From Temujin to Genghis Khan: Hard Life Leads to Path of Vengeance – Part I
It is obvious that Genghis Khan needs no introduction. Most know who he was. However, it would be unfitting not to provide some details concerning his early life and rise to power.
According to the oldest surviving Mongolian literary work, the Secret History of the Mongols, Genghis Khan (or Temujin) was born in Del’iun-boldok on the Onon River. His father was Yesugei Baghatur and his mother was Hoelun. He was one of four children. The date of Temujin’s birth is disputed. Rashid al-Din, Persian historian and grand wazir (prime minister) of the Ilkhanate Mongols, cites 1155 as the year of Temujin’s birth. Much later, after the fall of the Yuan Dynasty established by Temujin’s grandson, Kublai Khan, Ming scholars (1368-1644), cite 1162 as the year of birth. However, other evidence suggests the years 1165, 1167, and 1168 as the official year.
The Secret History states “At the moment he was born, he was born, holding in his right hand a clot of blood the size of a knuckle bone.” He was named Temujin after his father captured the “Tatar Temüjin-üge, they thought to name him Temüjin.” At age nine, Yesugei arranged for his son to be married to a girl from his wife’s tribe. After making the journey, Yesugei left Temujin with his future in-laws.
Illustration of Yesugei, Temujin’s father. (CC BY-SA 3.0)
As Temujin got to know his future extended family, Yesugei, on his way home, encountered some Tartars. Yesugei did not know the men, but they recognized him. After inviting him for some feasting and drinking, one of the Tartars gave him a drink spiked with slow-acting poison. Afterwards, Yesugei made his way home but died by the time he reached his family. When Temujin returned home to take the role of chieftain, the tribe refused, and abandoned his family to their own fate.
Drawing of a mobile Mongol soldier with bow and arrow wearing deel, traditional clothing. (Public Domain)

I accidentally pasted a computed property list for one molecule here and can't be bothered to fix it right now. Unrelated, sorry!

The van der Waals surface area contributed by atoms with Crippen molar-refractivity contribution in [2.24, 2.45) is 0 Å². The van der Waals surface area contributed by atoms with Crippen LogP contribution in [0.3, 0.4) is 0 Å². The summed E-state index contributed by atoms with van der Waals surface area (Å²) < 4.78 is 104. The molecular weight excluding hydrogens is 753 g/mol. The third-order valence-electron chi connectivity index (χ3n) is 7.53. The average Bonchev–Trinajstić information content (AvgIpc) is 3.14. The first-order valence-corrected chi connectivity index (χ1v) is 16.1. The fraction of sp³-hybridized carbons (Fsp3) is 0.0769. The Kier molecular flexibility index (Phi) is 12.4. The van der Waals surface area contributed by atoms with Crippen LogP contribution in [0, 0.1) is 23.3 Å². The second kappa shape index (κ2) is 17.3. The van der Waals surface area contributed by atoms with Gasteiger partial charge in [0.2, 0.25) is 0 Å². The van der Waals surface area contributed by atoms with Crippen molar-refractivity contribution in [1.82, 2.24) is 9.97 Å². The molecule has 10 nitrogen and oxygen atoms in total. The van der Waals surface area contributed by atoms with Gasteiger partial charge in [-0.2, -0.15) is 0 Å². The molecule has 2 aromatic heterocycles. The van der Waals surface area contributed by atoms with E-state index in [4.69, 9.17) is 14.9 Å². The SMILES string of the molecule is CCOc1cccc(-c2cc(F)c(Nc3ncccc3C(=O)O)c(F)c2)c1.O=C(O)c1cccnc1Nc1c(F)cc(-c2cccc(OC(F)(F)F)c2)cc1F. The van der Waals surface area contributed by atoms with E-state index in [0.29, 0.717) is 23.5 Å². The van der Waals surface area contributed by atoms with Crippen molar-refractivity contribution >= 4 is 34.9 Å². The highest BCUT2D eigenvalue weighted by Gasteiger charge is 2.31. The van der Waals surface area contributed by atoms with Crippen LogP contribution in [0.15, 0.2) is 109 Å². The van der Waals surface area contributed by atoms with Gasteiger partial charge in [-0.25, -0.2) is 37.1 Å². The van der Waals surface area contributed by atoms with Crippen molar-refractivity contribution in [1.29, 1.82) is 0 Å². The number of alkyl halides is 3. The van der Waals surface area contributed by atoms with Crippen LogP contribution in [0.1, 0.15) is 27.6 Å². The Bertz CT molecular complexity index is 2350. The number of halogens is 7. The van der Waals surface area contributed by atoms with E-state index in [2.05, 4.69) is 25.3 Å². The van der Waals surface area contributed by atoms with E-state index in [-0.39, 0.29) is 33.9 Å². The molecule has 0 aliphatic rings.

After much hardship, tensions began to run high between Temujin and his older half-brothers, especially with Bekter.
One day, when the four [brothers], Temüjin, Qasar, Bekter, and Belgütei, were sitting alongside one another pulling in [their lines], they caught a bright fish. Bekter and Belgütei snatched the small fish away from Temüjin and Qasar. Temüjin and Qasar went to the yurt and said to their noble mother, ‘A bright minnow bit the hook and was snatched away from us by our two brothers Bekter and Belgütei.’
Hoelun listened to Temujin and Qasar and said, “Why do you, older and younger brothers, behave in such a way towards one another?” Temujin, seeing that his mother provided no answer in how to deal with the situation took it upon himself to impose justice. Temujin and Qasar decided it was time for payback and stalked Bekter. Eventually they found their brother watching over the horses.
Temüjin stalked up from behind while Qasar stalked up from in front. As they approached, aiming their arrows, Bekter saw them and said, ‘We are unable to endure the bitterness that our Tayichi’ut kinsmen have caused us and ask ourselves, “Which of us will settle the score?” Why make me to be dirt in your eye, a fish-bone in your mouth? At a time when,
Apart from our shadows we have no friends,
Apart from our tails we have no fat,
At such a time, how can you think to do this thing? Do not extinguish my hearth-fire, do not forsake Belgütei!’ Having spoken these words, he sat cross-legged and waited. Temüjin and Qasar shot at him from in front and from behind, and then departed.
The death of Bekter was the first of many millions of deaths to come whether directly by hand of Temujin or indirectly by his armies. When Temujin and his brother came back to their yurt, Hoelun saw the look upon her son’s faces and knew what they had done. In her grief, she lashed out and called them “destroyers!”
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Top Image: Genghis Khan (CC BY-SA 2.0)
By Cam Rea